Apple Computer has long been the target of the controlling elite. Immediately after challenging the fascist mainframe computer world with individual personal computers, intelligence agencies worldwide feared the power that shifted from major corporations into the hands of the people. Before long Apple was backed by Fidelity Investments in order to expand their business and meet the growing demand for their Apple II computer. With that shift came a board of directors, new management, and a slew of failed product designs specifically targeted at giving Big Blue their chance to play catch up.
By the end of the 1970s, Apple had released the failed Apple III and the $10,000 Apple Lisa. The momentum that Steve Jobs and Steve Wozniak imparted on the world was drying up quickly, and IBM was about to take the world by storm with their inferior, but affordable Personal Computer or PC. Steve Jobs, frustrated with the demise of his company, captured a group of software and hardware developers and masterminded the Apple Macintosh from 1982 to 1984.
Again, Apple was on top of the personal computer world with both a computer and an operating system that would redefine everything in personal computing. Newly hired John Sculley pushed to have the computer priced out of range, and thus slowed sales from an explosion as previously enjoyed by the Apple II to questionable sales that had to be defended at every board meeting and press release.
Along comes the Windows operating system which was soon co-oped by the Central Intelligence Agency as an open operating system that would allow the government to spy on any file on your computer, and Apple was soon sabotaged into the ground. At every turn, when clear decisions would have made Apple the number one operating system in minutes, key players within the organization voted down chances to put the dying company’s OS on the IBM platform in direct competition with the new Windows 95.
During an 11 year hiatus, Steve Jobs struggles to get his NeXT hardware and operating system off the ground and into the mainstream lexicon of world computing. Based on the governments widely developed UNIX operating system, NeXT was the premiere system in terms of hardware performance, development ease, and forward-looking integration of not only desktop software, but the internet functions within that software. Yet, NeXT as of 1993 was reduced to a software company, and a dying one at that.
Mysteriously Steve Jobs takes on a new client during his venture at NeXT, the CIA. One can only speculate at the inner workings of their relationship that has been played down as a “niche client” in the press, but we think it is clear that with the resurgence of Apple in the mainstream computing world, and the cascading and easily avoidable foul ups of Microsoft releasing one disastrous version of Windows after another, Apple was poised to take back the world of personal computer like no other.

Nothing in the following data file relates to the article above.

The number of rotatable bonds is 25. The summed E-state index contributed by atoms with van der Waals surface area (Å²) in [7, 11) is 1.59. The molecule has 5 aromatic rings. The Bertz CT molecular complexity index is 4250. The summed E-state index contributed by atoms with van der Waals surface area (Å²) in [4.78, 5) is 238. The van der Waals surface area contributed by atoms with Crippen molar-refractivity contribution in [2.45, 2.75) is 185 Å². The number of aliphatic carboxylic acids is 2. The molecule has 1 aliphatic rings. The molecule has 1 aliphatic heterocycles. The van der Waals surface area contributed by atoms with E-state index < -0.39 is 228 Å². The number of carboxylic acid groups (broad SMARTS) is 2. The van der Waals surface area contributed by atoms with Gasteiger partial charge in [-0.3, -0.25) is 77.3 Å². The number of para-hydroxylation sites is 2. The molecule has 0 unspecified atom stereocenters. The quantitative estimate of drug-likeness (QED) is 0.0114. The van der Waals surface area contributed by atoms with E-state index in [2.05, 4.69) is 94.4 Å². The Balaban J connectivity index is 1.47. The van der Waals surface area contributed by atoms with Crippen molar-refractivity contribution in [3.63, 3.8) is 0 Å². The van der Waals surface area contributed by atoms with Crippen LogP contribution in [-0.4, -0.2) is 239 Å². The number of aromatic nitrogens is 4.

Since Steve Job’s debut back at Apple, and up until his death in 2011, Apple created the number one personal computer in the world, the iMac, the number one music player in the world iPod, the number one phone in the world the iPhone, and unquestionably the best operating system adopted from NeXT OS X.
But now we’ve seen a change. Apple is promoting the death of the personal computer in lieu of handheld devices with a fraction of the functionality. Where competitors can’t compete in desktop publishing and overall home computer use, Apple is begging their customers to cease buying those items. Where the competition can eat Apple’s lunch in music players, tablets, phones, and other handheld solutions, Apple is unanimously giving away their patents, their innovation, and their best forums for originality.
Competitors are being given the green light from justice systems worldwide to steal everything Steve Jobs and company have pioneered since his return in 1996. Government owned search engines are funding massive campaigns to develop new operating systems, computers, phones, tablets, music players, and virtually all of the software used on them, but nothing changes the fact that prior to the iPhone, no phone looked like the iPhone. Prior to the iMac, all-in-one designs had failed miserably. Apple has earned its patents despite the world’s refusal to grant them protection.
As Steve Jobs mention prior to his death, he was going to devote their entire bank account to taking back the competitors who have ripped off their innovation. Now with the introduction of Tim Cook, the dream of Apple owning their creativity has ended. We fear he is nothing more than a shill to hand over the company to the competitors who have already been co-oped by the agencies that want to have a one stop shopping outlet for all things surveillance. We predict it will be a slow demise, and historians will refute the assertions that Apple did anything but die a logical death, but one thing is for certain, someone will be on top of this technology. There will not be a diverse list of vendors supplying these solutions. There will most likely be a duopoly and Apple will not be in the mix.
Enjoy the fumes of innovation before they are scooped up by shadow organizations that fund companies that have slogans that read “Don’t be evil.”